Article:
I’m often asked which cultures in the world most value elder wisdom. We all know that the western world sent their elders out to pasture long ago. But, even in places that have culturally respected elders - like Asia and Latin America - we’re seeing more and more young people seek out Google instead of Grandma when they want the answer to a question.
I would say Africa probably has the most reverence for elders (beyond certain global indigenous people like Native Americans, Inuits, and Aborigines) as evidenced by two classic quotes:
“When an elder dies, a library burns to the ground.” (African proverb)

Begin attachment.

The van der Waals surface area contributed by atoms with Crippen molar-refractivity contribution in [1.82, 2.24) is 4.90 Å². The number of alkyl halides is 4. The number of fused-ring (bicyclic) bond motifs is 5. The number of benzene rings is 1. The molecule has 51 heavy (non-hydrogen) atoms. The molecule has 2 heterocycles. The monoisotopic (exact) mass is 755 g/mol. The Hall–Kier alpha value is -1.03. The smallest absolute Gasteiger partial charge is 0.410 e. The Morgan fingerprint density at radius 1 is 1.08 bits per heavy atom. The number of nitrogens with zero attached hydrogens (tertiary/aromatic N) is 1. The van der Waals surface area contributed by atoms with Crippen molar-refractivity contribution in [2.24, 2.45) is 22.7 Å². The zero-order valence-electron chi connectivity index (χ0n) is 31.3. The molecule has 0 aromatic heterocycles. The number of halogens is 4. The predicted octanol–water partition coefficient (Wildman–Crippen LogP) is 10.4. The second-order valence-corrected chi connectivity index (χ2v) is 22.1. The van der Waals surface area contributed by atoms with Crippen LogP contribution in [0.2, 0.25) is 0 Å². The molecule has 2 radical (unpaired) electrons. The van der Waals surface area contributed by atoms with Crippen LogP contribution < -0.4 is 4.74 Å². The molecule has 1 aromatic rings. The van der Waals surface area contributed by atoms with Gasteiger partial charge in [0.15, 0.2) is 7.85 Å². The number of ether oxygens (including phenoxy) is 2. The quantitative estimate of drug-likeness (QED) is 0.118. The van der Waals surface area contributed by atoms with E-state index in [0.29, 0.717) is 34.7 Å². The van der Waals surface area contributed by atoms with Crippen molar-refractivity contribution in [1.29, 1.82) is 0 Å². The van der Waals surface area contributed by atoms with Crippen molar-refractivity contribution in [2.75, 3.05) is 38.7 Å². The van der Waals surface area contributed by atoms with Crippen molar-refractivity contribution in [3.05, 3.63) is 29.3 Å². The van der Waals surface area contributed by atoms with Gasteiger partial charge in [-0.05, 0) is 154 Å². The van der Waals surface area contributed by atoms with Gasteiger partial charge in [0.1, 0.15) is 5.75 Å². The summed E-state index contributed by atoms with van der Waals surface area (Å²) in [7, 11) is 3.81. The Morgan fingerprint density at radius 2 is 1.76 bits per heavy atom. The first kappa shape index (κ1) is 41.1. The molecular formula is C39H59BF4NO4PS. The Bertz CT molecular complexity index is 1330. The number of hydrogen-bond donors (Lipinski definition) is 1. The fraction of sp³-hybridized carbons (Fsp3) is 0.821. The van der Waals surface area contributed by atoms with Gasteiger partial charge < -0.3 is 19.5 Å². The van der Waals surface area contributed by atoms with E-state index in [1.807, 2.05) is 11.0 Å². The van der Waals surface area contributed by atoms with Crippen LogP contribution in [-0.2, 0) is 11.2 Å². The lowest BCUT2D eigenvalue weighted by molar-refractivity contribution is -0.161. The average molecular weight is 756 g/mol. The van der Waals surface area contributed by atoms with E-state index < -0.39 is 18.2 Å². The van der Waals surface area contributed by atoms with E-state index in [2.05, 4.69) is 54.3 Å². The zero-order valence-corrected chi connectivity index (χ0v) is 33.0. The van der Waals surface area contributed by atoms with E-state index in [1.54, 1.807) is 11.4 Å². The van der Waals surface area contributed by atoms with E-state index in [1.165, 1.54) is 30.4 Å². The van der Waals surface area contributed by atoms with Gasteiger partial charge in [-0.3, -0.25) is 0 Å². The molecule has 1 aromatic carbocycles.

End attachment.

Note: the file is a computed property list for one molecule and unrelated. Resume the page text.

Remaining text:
“Where ritual is absent, the young are restless or violent, there are no real elders, and the grown-ups are bewildered. The future is dim.” (author Malidoma Patrice Some)
So, it’s encouraging to see that yesterday Pope Francis established an annual date (the fourth Sunday of each July) to honor grandparents and other elders, lamenting that they are often forgotten despite the wisdom they have to offer society. Of course, this is even more important during our pandemic times as so many young people are physically separated from their elders.
But, this isn’t a one-sided game of young people sitting at the feet of the old who are just dispensing wisdom.
For our elders who are often flowering late in their life, my advice is this, “The modern elder is appreciated for their relevance, not their reverence, because they know the perfect alchemy of curiosity and wisdom. Curiosity allows the elder to understand the context for their wisdom. Curiosity opens up possibility. Wisdom distills down what’s essential.”